In May, we started watching the Bible Series again. This time with our church family at Grace. I wanted to share a few reflections on each episode.
This episode was another good episode and mostly accurate to the biblical story, though, once again, there were a few minor details that were off.
While watching this episode, I was drawn to ask a few questions. First, was God’s plan for Israel to have a king? In this episode, it almost seemed like God did not want Israel to have a king, but gave them a king even though it was not part of His plan. If we believe that God is sovereign and does not depend on people, then this outlook could present some philosophical problems for us. If God is sovereign and if He does not depend on people, then He is working to carry out His plan and fulfil His purpose, not that invented by people.
In order to discover whether or not God’s plan was that Israel should have a king, we must consider some things that are written in the book of Judges. In Judges 18:1, it is revealed that since there was no king of Israel, one of the tribes, the Danites, sought an inheritance for themselves because they had not yet received an inheritance in the promised land. In seeking this inheritance for themselves, they rebelled against God. In Judges 19:1, the statement is repeated. There was no king in Israel and civil war erupted because everyone wanted to do what was right in his or her own eyes. In Judges 21:25, the statement is repeated again. There was no king in Israel; everyone did what was right in his own eyes. There needed to be a king after God’s own heart for the purpose of Israel’s accountability before God as God builds his kingdom and establishes His creation, but this king was not to be like the kings of other nations, seeking self-gain. This episode claimed he was made king to unite Israel and remove the Philistines from the promised land. This cannot be true. In 1 Samuel 8:7, God tells Samuel to listen to what the Israelites are asking for even though Samuel did not agree. Israel needed a king because they had rejected God as their king (doing what was right in their own eyes). A king was part of God’s plan just as the Law was part of God’s plan. These instruments were used by God to stand as a testimony against the people and to highlight the insufficiencies of people, namely our inability to be righteous or to achieve the glory of God. Jesus would be the final king and He reigns forever, causing His Holy Spirit to reign in the hearts of His people forever.
God anointed Saul (1 Samuel 10:1). He chose Saul to be Israel’s first king. Surely God did not make a mistake. Saul was 30 when he became king. He was 72 when he died and when David became king (1 Samuel 13:1). David was also 30 when he became king (2 Samuel 5:4). This means that there were 12 years from the time Saul became king to when David was born. David would have had to be old enough to keep the flocks when he was anointed. There were about 22 years that Saul reigned before he was rejected by God. In 1 Samuel 13:14, we read that at this point, God had already (it is past tense) sought out for Himself a man after His own heart and appointed him as ruler over His people. God intentionally anointed Saul even though Saul’s line was not the enduring kingly line already appointed by God. At the same time, Saul proved that he was not a man after God’s own heart, but only self-interested. If anyone could keep the command of God, his kingdom would have been established over Israel forever. God raised up Saul so that God’s righteousness would be made evident. David sinned, too, but he was a man after God’s own heart because he lived by the faith given Him by God. Thus, he served the purpose of a godly king. It is like God is working all things together for His glory and in a way that no human person can boast.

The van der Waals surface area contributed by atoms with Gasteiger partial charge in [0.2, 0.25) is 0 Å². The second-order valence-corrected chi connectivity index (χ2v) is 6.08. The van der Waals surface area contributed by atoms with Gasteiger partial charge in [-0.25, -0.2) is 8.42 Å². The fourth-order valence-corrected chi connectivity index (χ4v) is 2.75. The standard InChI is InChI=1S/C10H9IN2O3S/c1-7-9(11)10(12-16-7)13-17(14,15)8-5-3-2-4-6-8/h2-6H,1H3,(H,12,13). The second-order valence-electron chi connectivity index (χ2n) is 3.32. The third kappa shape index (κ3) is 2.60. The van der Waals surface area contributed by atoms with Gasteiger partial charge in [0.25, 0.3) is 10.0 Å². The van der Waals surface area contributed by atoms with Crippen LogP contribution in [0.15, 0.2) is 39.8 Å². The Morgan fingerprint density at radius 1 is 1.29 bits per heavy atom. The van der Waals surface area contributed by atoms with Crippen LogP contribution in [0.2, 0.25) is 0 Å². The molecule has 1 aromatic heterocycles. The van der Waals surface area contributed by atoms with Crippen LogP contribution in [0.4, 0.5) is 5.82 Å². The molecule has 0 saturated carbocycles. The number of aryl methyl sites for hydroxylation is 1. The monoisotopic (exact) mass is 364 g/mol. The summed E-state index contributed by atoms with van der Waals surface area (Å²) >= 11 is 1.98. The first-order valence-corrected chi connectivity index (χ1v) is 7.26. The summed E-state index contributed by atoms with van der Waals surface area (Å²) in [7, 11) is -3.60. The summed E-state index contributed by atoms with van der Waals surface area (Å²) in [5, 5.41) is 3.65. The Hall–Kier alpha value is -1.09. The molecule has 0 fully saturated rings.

David’s anointing was presented differently in this episode than in the Bible. Samuel visited Jesse, David’s father, and looked at David’s seven older brothers before finally discovering that David, the youngest and not even present with his other brothers, was God’s anointed king. God, again, did things in such a way that He received all glory and people could not boast.
This episode did well in pointing out that Uriah was one of Davids mighty men and a close friend of David. This shows the devastating effects of sin. It also shows a great measure of grace and God’s desire to use unrighteous people so that His righteousness may be made evident. In the biblical story, though, David did not fight Nathan. Instead, he repented of his indiscretion and willingly accepted the discipline from God. That, I think, is one difference between a person after God’s own heart and a person who is not. They accept discipline and grow from it. That is part of sanctification for those who are in Christ. Be sure to search “What is righteousness” at christoa.com to see more about God’s righteousness being made evident by our unrighteousness.